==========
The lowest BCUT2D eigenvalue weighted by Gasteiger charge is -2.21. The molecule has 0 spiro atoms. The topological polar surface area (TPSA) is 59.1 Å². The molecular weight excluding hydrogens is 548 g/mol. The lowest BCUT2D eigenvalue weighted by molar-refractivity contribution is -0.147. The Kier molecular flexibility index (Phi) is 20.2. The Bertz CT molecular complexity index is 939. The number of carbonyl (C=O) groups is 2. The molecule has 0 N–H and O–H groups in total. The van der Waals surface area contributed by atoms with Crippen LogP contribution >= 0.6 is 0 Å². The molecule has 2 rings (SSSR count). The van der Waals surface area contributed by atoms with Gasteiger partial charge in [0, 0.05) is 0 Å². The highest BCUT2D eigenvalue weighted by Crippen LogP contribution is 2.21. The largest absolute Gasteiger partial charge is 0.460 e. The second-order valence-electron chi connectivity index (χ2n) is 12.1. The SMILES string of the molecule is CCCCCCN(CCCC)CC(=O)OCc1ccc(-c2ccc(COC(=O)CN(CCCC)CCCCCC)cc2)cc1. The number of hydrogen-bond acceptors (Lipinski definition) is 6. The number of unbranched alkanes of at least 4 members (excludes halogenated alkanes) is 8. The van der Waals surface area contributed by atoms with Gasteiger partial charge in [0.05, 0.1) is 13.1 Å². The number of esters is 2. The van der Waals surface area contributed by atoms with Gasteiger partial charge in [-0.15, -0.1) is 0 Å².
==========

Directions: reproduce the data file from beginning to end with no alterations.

The lowest BCUT2D eigenvalue weighted by Gasteiger charge is -2.21. The molecule has 0 spiro atoms. The topological polar surface area (TPSA) is 59.1 Å². The molecular weight excluding hydrogens is 548 g/mol. The lowest BCUT2D eigenvalue weighted by molar-refractivity contribution is -0.147. The Kier molecular flexibility index (Phi) is 20.2. The Bertz CT molecular complexity index is 939. The number of carbonyl (C=O) groups is 2. The molecule has 0 N–H and O–H groups in total. The van der Waals surface area contributed by atoms with Crippen LogP contribution >= 0.6 is 0 Å². The molecule has 2 rings (SSSR count). The van der Waals surface area contributed by atoms with Gasteiger partial charge in [0, 0.05) is 0 Å². The highest BCUT2D eigenvalue weighted by Crippen LogP contribution is 2.21. The largest absolute Gasteiger partial charge is 0.460 e. The second-order valence-electron chi connectivity index (χ2n) is 12.1. The SMILES string of the molecule is CCCCCCN(CCCC)CC(=O)OCc1ccc(-c2ccc(COC(=O)CN(CCCC)CCCCCC)cc2)cc1. The number of hydrogen-bond acceptors (Lipinski definition) is 6. The number of unbranched alkanes of at least 4 members (excludes halogenated alkanes) is 8. The van der Waals surface area contributed by atoms with Gasteiger partial charge in [0.05, 0.1) is 13.1 Å². The number of esters is 2. The van der Waals surface area contributed by atoms with Gasteiger partial charge in [-0.15, -0.1) is 0 Å².